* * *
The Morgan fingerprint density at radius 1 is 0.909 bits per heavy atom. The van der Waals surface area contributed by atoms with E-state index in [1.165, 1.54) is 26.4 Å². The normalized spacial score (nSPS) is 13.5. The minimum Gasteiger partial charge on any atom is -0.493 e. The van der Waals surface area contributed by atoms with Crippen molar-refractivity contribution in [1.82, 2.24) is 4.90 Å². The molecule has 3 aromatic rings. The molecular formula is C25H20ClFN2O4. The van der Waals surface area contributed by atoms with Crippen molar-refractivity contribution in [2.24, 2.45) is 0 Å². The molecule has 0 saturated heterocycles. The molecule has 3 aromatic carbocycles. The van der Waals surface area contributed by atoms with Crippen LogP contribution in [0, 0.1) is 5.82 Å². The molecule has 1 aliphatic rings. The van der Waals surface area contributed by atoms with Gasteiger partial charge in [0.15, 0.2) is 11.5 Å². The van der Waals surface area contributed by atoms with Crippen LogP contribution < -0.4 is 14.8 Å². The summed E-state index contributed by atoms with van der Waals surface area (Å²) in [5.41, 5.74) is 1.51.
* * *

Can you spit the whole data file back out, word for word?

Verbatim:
The Morgan fingerprint density at radius 1 is 0.909 bits per heavy atom. The van der Waals surface area contributed by atoms with E-state index in [1.165, 1.54) is 26.4 Å². The normalized spacial score (nSPS) is 13.5. The minimum Gasteiger partial charge on any atom is -0.493 e. The van der Waals surface area contributed by atoms with Crippen molar-refractivity contribution in [1.82, 2.24) is 4.90 Å². The molecule has 3 aromatic rings. The molecular formula is C25H20ClFN2O4. The van der Waals surface area contributed by atoms with Crippen molar-refractivity contribution in [2.24, 2.45) is 0 Å². The molecule has 0 saturated heterocycles. The molecule has 3 aromatic carbocycles. The van der Waals surface area contributed by atoms with Crippen LogP contribution in [0, 0.1) is 5.82 Å². The molecule has 1 aliphatic rings. The van der Waals surface area contributed by atoms with Gasteiger partial charge in [0.15, 0.2) is 11.5 Å². The van der Waals surface area contributed by atoms with Crippen LogP contribution < -0.4 is 14.8 Å². The summed E-state index contributed by atoms with van der Waals surface area (Å²) in [5.41, 5.74) is 1.51.